"Linguists know how fast languages disappear. Musical cultures may be an order of magnitude more fragile. It will be many centuries before the whole world speaks Mandarin. Meanwhile Western music has swept the globe faster than aspirin...We have perhaps just a decade or so before everyone on the planet has been brought up with Western music or its derivatives."

Homogenization of music across the world makes the task of a cognitive neuroscientist studying music more difficult. Do we perceive certain intervals as dissonant because of how our ears have been trained by environmental (cultural) stimuli, or are the intervals inherently dissonant to our ears because of our biological make-up? Is major naturally perceived as “happy” and minor naturally perceived as “sad?” If everyone in the world is exposed to the same styles of music, we won’t have any way to compare different musical languages to find ways to answer these sorts of questions. We won’t be able to discern whether “a behaviour [is] an innate cognitive disposition, or just an artefact of westernization.”

Other rich musical cultures are alive and well throughout the world, but people in countries such as China and India are constantly exposed to Western music, which infiltrates the music of those cultures. If we can study the music of those cultures in their non-Westernized forms now, we will probably gain more insight into the question of nature vs. nurture in the cognitive neuroscience of music.

In the same way some conscientious growers choose to plant heirloom seeds instead of the homogenized varieties more easily available, we should do what we can to encourage musicians across the world to maintain their musical cultures, and not only for the benefit of cognitive neuroscientists. Just as I often learn more through collaboration with a colleague with a different perspective from my own, the world benefits from the diversity of its cultures. Variety is the spice of life, as the old adage goes, and I’d rather not live in a bland world.

Monday, December 5, 2011

Babies and Ravel


Beatriz Ilari, and Linda Polka. “Music cognition in early infancy: infants’ preferences and long-term memory for Ravel”. International Journal of Music Education 24. 1 (2006).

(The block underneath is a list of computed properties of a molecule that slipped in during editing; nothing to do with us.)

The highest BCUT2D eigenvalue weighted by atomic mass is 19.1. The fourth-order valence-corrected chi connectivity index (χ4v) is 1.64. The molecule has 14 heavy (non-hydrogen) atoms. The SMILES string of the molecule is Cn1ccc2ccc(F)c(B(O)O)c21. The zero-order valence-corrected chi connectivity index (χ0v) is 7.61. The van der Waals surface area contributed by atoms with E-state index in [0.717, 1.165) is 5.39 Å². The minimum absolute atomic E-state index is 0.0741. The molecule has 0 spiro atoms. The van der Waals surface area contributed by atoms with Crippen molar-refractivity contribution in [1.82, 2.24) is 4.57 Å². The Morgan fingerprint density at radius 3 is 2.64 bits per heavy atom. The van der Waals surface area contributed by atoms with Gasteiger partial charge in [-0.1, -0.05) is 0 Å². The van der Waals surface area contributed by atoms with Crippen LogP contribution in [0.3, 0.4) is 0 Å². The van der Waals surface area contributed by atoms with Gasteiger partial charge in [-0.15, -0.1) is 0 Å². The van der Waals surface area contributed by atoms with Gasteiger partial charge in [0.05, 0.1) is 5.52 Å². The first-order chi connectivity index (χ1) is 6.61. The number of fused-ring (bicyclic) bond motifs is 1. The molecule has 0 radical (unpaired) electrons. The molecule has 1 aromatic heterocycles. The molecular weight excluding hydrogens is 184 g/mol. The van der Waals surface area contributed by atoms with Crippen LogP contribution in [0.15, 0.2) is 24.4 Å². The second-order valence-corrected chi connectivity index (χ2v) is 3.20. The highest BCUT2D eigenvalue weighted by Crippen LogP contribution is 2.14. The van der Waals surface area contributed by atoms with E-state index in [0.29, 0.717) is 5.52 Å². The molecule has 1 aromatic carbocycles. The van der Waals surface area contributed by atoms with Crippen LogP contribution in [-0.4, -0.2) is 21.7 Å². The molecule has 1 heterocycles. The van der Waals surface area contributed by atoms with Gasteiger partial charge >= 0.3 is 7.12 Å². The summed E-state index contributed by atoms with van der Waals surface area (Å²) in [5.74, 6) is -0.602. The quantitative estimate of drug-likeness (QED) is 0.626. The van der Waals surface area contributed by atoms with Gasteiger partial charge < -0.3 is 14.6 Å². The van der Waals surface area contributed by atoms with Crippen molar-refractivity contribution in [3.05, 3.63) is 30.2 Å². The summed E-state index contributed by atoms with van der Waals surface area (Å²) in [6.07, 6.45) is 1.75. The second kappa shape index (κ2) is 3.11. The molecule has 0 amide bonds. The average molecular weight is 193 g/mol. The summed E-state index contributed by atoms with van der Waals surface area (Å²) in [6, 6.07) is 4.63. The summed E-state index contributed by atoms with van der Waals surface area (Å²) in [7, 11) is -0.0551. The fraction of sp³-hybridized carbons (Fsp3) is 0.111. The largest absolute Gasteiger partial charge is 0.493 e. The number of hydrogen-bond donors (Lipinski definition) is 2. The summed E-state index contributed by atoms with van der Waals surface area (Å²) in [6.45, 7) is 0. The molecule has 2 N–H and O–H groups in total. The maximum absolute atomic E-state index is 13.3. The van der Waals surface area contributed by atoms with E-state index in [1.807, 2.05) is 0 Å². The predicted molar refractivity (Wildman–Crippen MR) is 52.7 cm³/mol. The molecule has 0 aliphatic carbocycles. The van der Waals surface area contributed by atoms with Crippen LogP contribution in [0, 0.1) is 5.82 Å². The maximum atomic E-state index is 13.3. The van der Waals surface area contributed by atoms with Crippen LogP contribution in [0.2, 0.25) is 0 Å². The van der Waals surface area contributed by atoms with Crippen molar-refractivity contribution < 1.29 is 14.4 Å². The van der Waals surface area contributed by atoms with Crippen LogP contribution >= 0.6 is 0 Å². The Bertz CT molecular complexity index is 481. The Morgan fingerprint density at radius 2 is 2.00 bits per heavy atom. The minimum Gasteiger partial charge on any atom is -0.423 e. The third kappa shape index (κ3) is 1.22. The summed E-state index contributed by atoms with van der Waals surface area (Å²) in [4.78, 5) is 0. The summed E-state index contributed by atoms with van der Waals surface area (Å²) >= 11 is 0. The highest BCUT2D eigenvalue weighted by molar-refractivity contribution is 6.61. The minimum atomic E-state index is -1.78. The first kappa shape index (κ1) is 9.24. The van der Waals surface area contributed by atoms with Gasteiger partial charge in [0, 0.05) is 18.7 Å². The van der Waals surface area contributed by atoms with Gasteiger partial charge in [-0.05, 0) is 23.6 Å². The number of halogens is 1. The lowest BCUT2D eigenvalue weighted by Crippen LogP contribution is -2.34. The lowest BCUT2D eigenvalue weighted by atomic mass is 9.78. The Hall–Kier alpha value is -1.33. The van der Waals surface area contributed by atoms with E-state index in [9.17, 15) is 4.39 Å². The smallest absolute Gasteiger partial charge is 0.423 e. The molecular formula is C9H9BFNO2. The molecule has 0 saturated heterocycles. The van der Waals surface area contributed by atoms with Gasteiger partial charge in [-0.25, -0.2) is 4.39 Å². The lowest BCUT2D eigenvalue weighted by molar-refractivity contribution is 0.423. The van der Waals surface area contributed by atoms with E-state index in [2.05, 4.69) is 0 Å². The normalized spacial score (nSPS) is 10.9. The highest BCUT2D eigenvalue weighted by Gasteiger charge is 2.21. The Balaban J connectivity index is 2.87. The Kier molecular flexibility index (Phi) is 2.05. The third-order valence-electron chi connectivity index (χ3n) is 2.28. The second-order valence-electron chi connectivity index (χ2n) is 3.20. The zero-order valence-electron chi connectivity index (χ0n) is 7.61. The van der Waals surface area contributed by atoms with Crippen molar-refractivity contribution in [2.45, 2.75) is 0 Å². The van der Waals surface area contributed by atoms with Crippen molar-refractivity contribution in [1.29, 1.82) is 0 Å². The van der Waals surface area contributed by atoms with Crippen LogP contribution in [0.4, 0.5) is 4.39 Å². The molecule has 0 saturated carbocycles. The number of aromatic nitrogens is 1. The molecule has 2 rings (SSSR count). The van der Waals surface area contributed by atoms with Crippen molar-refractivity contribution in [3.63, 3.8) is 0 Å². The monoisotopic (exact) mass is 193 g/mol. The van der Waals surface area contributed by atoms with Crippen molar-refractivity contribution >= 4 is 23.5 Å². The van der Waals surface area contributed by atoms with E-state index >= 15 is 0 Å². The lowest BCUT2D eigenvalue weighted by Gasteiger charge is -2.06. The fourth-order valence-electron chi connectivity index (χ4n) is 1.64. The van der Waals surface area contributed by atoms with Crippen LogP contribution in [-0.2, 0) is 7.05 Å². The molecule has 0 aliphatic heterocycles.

In this study, Ilari and Polka challenge the belief that infants are passive listeners with limited perceptual and cognitive skills for music. This assumption can be seen in the types of music found on musical recordings for babies, toys and videos such as Baby Einstein. The music is typically simple, with clear distinctions between melody and accompaniment, basic I-V-I harmonies and predictable forms. The music on infant-directed CDs is mostly limited to short and simple pieces from the Baroque and Classical periods (such as Bach Minuets) and are highly repetitive. These resources influence parents, who continue to play simplistic music to their young children.

Previous research used the Headturn Preference Procedure (HPP) to determine that infants prefer high-pitched singing over low-pitched singing. Similarly, two studies have found that babies generally prefer the piano over other timbres which was shown in heart deceleration levels when listening to piano music.

Based on what was already known about infants’ listening preferences and abilities, Ilari and Polka studied infants under the age of 8 months and their responses to and long-term memory for two pieces from Maurice Ravel’s Tombeau de Couperin. The pieces chosen for the study were the Prelude and the Forlane. Subjects were played both pieces, with half of the babies listening to the solo piano version while the other half listened to the orchestral version. This part of the study used HPP to determine the babies’ preference for either the Prelude or the Forlane. They found that infants listening to the orchestral version preferred the Prelude over the Forlane, while the infants in the piano group did not present a reliable preference.

Part 2 of the study was designed to test infant memory for complex music. Infants were again split into two groups; one group listened to the piano version of the Prelude for ten consecutive days while the other group listened to the piano version of the Forlane. Following a 14-day period where the infants did not listen to any Ravel, the researchers brought the babies back into the lab where they played both pieces to see if the babies showed recognition for their designated piece. The results were clear and conclusive: babies listened significantly longer to the familiar piece than the unfamiliar piece.

This study challenges the current practice of exposing infants to overly simplistic music such as lullabies, folk melodies and repetitive music from the Baroque and Classical periods. It also raises further question of what aspect of music is being stored by infant brains. What part of a particular piece of music serves as a trigger for later recognition?


I found this study incredibly illuminating. I, too, am guilty of underestimating the cognitive abilities of babies in terms of music listening. I volunteer in the nursery at my church, where we have a collection of “baby CDs”. I find them difficult to listen to because they often feature Mozart sonatas or symphonies played on synthesized instruments such as xylophones and celestas. After reading this study, I will now bring music that is stimulating to babies as well as enjoyable for me.